The Concept of Sin (King Lear)

Essay by grapey666High School, 12th grade March 2002

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"I am a man

More sinn'd against than sinning." (Lear: III.ii.ll.54-5)

Sin and the evil it unleashes is one of the concerns of tragedy, since one character flaw or fault can set the protagonist/principle character in a play on a headlong course to disaster. His/her behaviour will also impact on others and may spawn/propagate/bring about further evils.

The ancient Greeks and the writers and philosophers of medieval times had been preoccupied by definitions of morality, sin and justice. Elizabethan writers like Shakespeare had inherited a body of opinion from the writings of their predecessors. This caused them to consider the notion of divine judgement i.e. the fact that God inevitably punishes man for his sins, and to postulate/claim that virtuous behaviour was the only way of avoiding misery and achieving some kind of peace in this world.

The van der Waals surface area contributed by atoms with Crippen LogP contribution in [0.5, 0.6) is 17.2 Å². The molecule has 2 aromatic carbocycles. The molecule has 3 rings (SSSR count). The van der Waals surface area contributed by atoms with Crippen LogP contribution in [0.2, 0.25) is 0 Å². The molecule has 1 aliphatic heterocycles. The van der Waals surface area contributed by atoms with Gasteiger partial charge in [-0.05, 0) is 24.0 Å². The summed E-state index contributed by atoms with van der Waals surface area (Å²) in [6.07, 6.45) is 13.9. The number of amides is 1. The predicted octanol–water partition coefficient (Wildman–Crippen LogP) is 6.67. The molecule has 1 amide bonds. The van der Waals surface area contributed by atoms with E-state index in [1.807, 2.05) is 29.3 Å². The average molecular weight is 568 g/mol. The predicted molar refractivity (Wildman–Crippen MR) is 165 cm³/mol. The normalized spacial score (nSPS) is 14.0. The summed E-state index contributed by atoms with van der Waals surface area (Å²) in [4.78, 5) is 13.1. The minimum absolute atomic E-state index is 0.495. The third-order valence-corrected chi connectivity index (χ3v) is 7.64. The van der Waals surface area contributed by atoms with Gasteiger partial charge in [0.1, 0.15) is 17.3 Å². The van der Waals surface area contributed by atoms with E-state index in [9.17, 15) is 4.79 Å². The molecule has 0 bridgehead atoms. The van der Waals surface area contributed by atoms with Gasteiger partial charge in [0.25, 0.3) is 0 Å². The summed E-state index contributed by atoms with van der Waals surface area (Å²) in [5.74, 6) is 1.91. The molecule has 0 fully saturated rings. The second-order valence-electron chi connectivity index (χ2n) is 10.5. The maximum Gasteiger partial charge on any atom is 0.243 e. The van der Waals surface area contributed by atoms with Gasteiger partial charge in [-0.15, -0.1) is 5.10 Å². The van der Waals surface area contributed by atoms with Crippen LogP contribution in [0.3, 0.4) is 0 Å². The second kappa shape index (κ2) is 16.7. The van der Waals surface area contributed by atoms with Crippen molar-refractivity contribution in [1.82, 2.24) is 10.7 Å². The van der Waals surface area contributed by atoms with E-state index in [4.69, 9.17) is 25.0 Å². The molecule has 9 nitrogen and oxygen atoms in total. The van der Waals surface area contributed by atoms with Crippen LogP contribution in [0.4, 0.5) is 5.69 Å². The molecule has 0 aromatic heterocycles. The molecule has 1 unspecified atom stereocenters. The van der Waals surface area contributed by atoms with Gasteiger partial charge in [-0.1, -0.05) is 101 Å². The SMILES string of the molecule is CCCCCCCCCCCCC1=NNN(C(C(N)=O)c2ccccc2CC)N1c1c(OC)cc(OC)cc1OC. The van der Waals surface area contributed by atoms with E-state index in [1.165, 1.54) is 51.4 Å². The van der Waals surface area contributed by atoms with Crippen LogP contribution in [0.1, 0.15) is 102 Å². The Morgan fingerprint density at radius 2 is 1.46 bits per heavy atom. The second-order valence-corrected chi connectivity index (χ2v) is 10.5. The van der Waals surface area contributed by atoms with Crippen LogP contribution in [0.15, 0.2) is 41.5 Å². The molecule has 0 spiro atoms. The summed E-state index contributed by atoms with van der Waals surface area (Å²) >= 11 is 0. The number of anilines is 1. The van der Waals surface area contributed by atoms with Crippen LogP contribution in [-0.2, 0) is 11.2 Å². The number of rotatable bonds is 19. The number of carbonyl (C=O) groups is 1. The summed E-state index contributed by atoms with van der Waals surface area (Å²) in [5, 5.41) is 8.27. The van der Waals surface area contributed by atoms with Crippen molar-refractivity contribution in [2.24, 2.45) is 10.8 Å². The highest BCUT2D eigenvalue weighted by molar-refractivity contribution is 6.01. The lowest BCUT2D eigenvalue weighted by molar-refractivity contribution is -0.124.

The seven deadly sins or vices are:

1. PRIDE - arrogance, having an overly high opinion of oneself

2. COVETOUSNESS - an overwhelming desire to possess something that belongs to someone else

3. LUST - a strong (animal) desire for sexual satisfaction

4. ENVY - unpleasant and grudging feelings of admiration for things belonging to someone else

5. GLUTTONY - excessive eating and drinking/animal-like greed

6. ANGER - feelings of rage resulting from a real or imagined insult or lack of respect

7. SLOTH - laziness and resistance to any kind of exertion/effort

The excess of emotion/passion that such vices engender causes man to lose his judgement/reason and to commit sin, leading to acts of adultery, treachery, torture, treason, murder and suicide. In order to avoid becoming the victim of his own vice, man must strive

to live a virtuous life. He must at all times try to be moderate and temperate in his behaviour. Only by these means will he be able...